World Bank “Evolution” and the need for systemic accountability: 80 years since the Bretton Woods Conference

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World Bank "Evolution" and the need for systemic accountability: 80 years since the Bretton Woods Conference

The year 2024 will mark 80 years since the Bretton Woods Conference of July 1944, also known as the UN Monetary and Financial Conference, which birthed the World Bank and the IMF. Across the decades, the World Bank’s major policy and thematic shifts have had their own histories. Notable evolutions and reforms within the Bank occurred amid geopolitical dynamics, especially in line with US priorities in response to economic crises. Similarly, 2024 is another moment for World Bank reform or evolution: a process that could be traced to the Bank’s response to the multiple crises since 2021.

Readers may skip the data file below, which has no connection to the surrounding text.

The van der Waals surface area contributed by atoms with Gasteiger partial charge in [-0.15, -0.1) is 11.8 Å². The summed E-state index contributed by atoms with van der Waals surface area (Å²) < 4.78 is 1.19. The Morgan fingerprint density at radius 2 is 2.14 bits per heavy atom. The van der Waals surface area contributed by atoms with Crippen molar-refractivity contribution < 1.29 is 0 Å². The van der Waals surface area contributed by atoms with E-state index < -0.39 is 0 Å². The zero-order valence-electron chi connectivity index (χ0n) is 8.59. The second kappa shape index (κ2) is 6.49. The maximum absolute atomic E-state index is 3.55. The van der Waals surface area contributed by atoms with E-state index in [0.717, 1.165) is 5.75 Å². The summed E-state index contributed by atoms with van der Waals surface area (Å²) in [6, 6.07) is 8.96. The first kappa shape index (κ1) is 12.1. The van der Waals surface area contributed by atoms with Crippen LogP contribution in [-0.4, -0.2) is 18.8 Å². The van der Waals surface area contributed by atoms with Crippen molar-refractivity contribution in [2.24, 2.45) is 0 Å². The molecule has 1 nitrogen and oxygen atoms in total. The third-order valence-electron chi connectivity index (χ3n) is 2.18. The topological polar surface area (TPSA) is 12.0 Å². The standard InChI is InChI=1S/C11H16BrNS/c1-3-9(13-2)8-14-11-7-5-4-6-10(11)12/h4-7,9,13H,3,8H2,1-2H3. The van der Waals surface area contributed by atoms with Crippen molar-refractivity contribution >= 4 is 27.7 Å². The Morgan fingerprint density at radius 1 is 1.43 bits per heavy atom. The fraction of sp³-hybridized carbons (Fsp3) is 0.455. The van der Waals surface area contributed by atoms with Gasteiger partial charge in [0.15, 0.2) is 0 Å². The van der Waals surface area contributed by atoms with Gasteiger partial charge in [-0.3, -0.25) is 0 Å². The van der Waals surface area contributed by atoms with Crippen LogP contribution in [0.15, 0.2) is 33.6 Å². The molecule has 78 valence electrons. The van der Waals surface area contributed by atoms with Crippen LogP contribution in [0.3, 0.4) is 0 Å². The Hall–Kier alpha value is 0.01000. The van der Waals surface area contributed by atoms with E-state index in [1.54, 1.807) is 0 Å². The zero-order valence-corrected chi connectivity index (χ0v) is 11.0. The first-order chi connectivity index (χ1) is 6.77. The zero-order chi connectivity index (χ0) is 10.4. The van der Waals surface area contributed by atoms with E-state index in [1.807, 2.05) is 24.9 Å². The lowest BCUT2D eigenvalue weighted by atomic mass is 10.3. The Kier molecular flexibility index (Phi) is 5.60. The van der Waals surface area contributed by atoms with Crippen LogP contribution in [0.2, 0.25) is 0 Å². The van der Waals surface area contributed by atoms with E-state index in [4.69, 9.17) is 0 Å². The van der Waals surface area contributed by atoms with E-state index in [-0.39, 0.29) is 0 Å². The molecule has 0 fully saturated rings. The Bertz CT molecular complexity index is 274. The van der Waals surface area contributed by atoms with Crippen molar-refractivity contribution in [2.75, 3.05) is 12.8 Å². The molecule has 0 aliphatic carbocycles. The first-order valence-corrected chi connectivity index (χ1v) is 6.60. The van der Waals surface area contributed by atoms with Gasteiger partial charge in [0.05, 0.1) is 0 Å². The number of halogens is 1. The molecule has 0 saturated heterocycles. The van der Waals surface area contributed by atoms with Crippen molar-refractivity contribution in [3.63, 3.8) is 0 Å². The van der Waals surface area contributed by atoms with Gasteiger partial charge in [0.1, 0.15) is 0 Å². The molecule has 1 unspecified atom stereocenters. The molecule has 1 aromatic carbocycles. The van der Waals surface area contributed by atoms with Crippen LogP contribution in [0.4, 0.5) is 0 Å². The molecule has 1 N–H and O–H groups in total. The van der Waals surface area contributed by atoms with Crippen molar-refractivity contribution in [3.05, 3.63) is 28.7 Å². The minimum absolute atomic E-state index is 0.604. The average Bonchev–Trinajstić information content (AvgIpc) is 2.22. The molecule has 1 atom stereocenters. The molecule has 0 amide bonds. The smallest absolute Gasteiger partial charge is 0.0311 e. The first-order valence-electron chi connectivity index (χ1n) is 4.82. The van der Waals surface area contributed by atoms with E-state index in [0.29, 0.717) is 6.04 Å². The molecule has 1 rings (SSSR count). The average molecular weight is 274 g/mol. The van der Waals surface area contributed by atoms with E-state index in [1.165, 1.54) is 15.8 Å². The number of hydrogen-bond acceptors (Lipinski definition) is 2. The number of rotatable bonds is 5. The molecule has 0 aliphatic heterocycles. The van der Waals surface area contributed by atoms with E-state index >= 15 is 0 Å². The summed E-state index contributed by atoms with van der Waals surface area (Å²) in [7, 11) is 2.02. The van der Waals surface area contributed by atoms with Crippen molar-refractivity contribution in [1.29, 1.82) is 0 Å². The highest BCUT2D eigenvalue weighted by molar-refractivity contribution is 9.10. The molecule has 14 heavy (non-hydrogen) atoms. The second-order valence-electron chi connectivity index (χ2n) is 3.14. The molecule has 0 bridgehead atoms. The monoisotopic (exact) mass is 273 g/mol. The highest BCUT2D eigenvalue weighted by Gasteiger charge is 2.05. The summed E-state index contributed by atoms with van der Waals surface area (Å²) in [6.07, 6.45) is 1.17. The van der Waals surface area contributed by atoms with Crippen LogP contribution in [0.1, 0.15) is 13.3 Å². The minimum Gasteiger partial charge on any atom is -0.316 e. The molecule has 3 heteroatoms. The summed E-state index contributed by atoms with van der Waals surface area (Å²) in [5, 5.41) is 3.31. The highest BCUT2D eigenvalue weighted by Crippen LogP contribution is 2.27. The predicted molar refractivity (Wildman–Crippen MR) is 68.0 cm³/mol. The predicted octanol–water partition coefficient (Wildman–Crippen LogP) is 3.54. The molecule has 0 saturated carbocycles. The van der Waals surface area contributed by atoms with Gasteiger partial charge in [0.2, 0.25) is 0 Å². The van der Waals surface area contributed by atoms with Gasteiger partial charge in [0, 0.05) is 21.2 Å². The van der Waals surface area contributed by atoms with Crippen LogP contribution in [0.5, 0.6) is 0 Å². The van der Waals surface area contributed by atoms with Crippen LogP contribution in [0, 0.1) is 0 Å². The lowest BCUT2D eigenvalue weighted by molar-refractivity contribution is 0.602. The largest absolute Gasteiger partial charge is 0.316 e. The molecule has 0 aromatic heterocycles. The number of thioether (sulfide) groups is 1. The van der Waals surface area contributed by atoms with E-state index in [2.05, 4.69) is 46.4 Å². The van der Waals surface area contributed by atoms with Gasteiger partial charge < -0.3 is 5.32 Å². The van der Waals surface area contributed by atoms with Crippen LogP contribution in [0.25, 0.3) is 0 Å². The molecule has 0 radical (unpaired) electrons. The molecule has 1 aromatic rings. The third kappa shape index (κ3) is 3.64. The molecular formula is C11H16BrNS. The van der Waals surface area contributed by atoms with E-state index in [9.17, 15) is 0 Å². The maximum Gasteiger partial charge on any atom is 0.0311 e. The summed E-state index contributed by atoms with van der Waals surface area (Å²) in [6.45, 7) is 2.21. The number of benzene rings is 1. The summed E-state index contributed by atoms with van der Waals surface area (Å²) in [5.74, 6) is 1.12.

Anticipated in 2024 is the release of the operational guide for World Bank evolution through the formal launch of the new “World Bank playbook,” along with a scorecard (indicators for its outcomes). In its Spring Meetings in April 2024, discussions on budget needs for the Bank’s evolved work are expected to take place.

This policy brief critiques World Bank evolution through three issues facing its reform: 1) the long-standing bias of the Bank for private capital and finance; 2) a denial of the history of World Bank harms; and 3) the influence of dominant powers within the Bank to pursue geopolitical and economic interests. The paper ends with a discussion on the World Bank’s role in supporting a system that generates inequalities, and the need to highlight its culpability. #